Unique California Program Aimed at Seizing Illegal Guns Still Has Backlog
A uniquely California program investigated a record number of people who no longer are allowed to own firearms, yet the underlying backlog remains nearly the same as a year ago, state Attorney General Xavier Becerra said Friday.
He blamed an increase in gun possessions and too few special agents, despite an infusion of $24 million in recent years, and said his office may always have a problem clearing cases unless agents get raises that bring their salaries more in line with other law enforcement agencies.
“We are using every gear to move this program,” he said. “We don’t have enough gears to keep pace with the number of people that are added to the (prohibited) list.”
The only-in-California Armed and Prohibited Person System, known as APPS, cross-matches five databases to find people who legally purchased weapons but are now banned from ownership because they have been convicted of felonies or have a history of domestic violence or mental illness.
State and local authorities then can move to seize the weapons under the program, which began in 2006.
Agents finally cleared all but about 500 cases from a backlog of nearly 21,000 in 2013. The $24 million given to the state justice department in 2013 was supposed to be enough to eliminate the backlog within three years.
But despite clearing a record 10,681 cases last year, the department still has about 9,400 active cases now, about 800 fewer than it did a year ago.
“More cases are coming in than our 50 agents can process, and so if we don’t do something … we will continue to see an incremental rise in the number of cases that we haven’t touched,” Becerra said. “No one wants that.”
The number has increased particularly since rifles and shotguns were added in 2014 to a program that previously targeted handgun owners. Becerra said at least 10,000 cases will likely be added to the program each year, roughly the same number that agents are clearing annually.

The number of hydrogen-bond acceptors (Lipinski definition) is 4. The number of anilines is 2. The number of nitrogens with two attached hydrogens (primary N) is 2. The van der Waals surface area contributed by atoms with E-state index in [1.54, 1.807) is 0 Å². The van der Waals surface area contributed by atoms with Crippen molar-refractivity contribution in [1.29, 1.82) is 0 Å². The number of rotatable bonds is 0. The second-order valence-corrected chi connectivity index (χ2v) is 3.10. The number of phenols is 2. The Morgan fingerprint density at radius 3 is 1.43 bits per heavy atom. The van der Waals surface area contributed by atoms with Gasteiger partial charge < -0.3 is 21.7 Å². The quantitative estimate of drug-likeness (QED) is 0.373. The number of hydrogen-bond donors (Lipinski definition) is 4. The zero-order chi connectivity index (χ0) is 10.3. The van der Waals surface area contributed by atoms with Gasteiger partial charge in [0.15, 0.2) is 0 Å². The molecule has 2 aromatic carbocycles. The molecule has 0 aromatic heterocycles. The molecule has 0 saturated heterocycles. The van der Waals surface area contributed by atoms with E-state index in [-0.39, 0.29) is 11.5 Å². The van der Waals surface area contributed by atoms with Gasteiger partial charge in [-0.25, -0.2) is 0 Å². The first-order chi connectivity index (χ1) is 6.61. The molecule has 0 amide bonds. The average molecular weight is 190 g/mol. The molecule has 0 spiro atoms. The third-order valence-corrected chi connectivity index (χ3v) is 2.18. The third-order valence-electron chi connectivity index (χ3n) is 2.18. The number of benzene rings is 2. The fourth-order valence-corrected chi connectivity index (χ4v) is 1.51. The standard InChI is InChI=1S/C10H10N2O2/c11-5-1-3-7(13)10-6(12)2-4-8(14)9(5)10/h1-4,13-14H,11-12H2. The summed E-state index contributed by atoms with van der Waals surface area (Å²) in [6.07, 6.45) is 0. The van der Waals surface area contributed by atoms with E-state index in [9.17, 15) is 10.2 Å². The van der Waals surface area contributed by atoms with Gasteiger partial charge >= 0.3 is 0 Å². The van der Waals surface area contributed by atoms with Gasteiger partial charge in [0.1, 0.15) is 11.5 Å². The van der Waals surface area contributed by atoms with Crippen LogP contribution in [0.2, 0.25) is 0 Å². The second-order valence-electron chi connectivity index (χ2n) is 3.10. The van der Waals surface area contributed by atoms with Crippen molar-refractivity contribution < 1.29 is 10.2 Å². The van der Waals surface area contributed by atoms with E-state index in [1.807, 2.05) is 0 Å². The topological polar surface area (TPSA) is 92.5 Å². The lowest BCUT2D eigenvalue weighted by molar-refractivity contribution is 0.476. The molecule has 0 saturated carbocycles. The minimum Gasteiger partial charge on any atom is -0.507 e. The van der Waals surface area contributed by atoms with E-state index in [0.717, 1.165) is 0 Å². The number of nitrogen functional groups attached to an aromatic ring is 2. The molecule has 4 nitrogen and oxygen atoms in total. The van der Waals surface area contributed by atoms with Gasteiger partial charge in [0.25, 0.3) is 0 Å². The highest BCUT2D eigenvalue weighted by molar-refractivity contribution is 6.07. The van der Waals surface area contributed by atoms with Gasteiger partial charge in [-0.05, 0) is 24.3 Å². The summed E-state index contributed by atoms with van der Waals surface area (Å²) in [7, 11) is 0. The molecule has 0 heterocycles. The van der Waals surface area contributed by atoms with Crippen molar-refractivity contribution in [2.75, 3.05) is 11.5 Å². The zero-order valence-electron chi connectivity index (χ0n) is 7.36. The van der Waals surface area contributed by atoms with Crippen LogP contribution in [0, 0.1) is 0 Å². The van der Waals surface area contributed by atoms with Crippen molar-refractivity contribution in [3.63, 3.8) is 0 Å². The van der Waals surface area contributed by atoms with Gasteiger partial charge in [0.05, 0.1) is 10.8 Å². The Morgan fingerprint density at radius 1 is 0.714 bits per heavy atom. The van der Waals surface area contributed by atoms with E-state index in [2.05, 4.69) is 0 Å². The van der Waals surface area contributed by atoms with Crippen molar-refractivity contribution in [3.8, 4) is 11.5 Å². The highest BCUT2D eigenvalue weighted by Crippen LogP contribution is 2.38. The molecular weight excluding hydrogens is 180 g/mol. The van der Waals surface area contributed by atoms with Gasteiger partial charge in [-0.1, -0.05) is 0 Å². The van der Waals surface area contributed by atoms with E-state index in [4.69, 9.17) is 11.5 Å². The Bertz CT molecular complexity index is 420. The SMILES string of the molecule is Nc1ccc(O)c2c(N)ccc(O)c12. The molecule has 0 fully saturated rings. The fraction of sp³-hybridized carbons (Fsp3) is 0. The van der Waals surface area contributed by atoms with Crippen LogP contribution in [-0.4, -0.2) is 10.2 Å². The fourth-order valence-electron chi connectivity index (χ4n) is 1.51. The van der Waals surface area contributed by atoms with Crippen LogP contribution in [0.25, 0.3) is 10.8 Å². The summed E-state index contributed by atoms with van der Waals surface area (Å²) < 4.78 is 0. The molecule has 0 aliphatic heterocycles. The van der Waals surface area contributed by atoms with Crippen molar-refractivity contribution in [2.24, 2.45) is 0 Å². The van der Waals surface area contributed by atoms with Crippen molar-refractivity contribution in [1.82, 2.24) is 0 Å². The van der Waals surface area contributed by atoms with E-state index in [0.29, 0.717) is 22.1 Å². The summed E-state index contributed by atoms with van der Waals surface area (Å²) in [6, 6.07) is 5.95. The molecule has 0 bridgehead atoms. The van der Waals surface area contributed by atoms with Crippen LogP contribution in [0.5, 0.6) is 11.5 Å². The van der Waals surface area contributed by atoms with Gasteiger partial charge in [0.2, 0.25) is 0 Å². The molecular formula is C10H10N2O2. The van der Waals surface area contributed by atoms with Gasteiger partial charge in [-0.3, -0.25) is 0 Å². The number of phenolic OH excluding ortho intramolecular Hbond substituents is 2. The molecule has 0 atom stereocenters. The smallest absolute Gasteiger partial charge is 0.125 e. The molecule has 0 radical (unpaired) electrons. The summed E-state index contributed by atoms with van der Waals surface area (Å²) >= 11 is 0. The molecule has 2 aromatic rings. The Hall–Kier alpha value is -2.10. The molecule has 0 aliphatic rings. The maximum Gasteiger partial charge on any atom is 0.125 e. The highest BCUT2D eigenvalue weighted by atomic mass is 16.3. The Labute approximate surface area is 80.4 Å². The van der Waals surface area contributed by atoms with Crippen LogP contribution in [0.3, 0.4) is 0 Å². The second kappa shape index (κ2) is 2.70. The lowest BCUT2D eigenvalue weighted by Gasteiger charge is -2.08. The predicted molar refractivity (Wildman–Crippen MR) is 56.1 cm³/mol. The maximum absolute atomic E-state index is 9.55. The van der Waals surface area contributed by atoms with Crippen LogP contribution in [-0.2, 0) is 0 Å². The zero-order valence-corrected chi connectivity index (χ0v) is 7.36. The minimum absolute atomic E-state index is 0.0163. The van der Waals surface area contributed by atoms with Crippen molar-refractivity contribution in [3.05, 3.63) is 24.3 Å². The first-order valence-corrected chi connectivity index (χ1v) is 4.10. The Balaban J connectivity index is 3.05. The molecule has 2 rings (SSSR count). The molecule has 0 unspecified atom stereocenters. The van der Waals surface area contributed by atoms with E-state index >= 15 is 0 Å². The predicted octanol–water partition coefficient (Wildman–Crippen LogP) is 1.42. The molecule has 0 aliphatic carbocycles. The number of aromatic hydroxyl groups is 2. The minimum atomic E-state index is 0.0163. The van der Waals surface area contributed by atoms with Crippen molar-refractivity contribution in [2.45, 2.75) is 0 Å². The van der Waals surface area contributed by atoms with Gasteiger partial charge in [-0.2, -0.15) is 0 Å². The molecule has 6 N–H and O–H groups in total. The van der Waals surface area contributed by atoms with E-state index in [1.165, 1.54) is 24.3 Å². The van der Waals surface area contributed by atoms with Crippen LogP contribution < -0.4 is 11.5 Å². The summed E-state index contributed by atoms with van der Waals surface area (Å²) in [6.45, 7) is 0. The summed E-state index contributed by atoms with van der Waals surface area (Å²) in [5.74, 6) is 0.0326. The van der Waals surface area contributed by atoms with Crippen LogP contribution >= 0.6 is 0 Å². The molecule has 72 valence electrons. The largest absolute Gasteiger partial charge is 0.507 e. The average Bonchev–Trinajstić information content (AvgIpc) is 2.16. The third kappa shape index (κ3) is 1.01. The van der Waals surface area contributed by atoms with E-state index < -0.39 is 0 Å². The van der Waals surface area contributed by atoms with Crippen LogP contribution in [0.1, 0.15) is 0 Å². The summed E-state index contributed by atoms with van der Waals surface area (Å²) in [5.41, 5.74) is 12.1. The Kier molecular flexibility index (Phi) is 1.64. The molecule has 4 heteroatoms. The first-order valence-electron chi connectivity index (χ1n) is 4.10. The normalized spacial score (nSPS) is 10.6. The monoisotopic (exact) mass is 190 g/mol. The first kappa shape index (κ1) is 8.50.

Gov. Gavin Newsom is proposing to increase the program’s funding yet again, adding $5.6 million because of the increased workload for a total of nearly $17 million in the fiscal year that begins July 1.
That extra money would be enough to hire 20 additional agents, yet Becerra said his department will continue having problems recruiting and retaining agents for the program unless their salaries are substantially increased.
A special agent’s starting salary is 44 percent below the statewide average for entry level law enforcement positions, he said, but he could not say what it would cost to bring their salaries closer to the level paid to highway patrol officers, correctional officers and local law enforcement officers.
Republican lawmakers have long criticized Democrat Becerra and his predecessor, Kamala Harris — a U.S. senator now running for president — for not ending the backlog nor spending all the money they were given, mostly because of difficulties in hiring and retaining enough special agents.
“Maybe the Attorney General should focus a little less on fights with the federal government and a lot more on his job as California’s top law enforcement officer,” Assembly Republican Leader Marie Waldron of Escondido said in a statement.
Sen. Jim Nielsen, a Republican from Gerber, was more charitable after he and Democratic Sen. Holly Mitchell of Los Angeles met with Becerra on Thursday. She heads the Senate budget committee while he is vice chairman.
“We gave them almost a blank check, and it didn’t get done. They didn’t tell us they were going to have problems hiring,” Nielsen said.
But he praised Becerra’s call for closer cooperation with local law enforcement agencies.
Aside from higher wages, Becerra also called for modernizing the department’s data system and doing more to seize weapons as soon as individuals are convicted, given domestic violence restraining orders or adjudicated mentally ill. Speedier seizures are one goal of a 2016 voter-approved initiative sought by Newsom, but Becerra said it’s too soon to see results.
“I’m glad he’s finally focused that this has got to be a sustained, long-term, high priority within the attorney general’s office,” Nielsen said.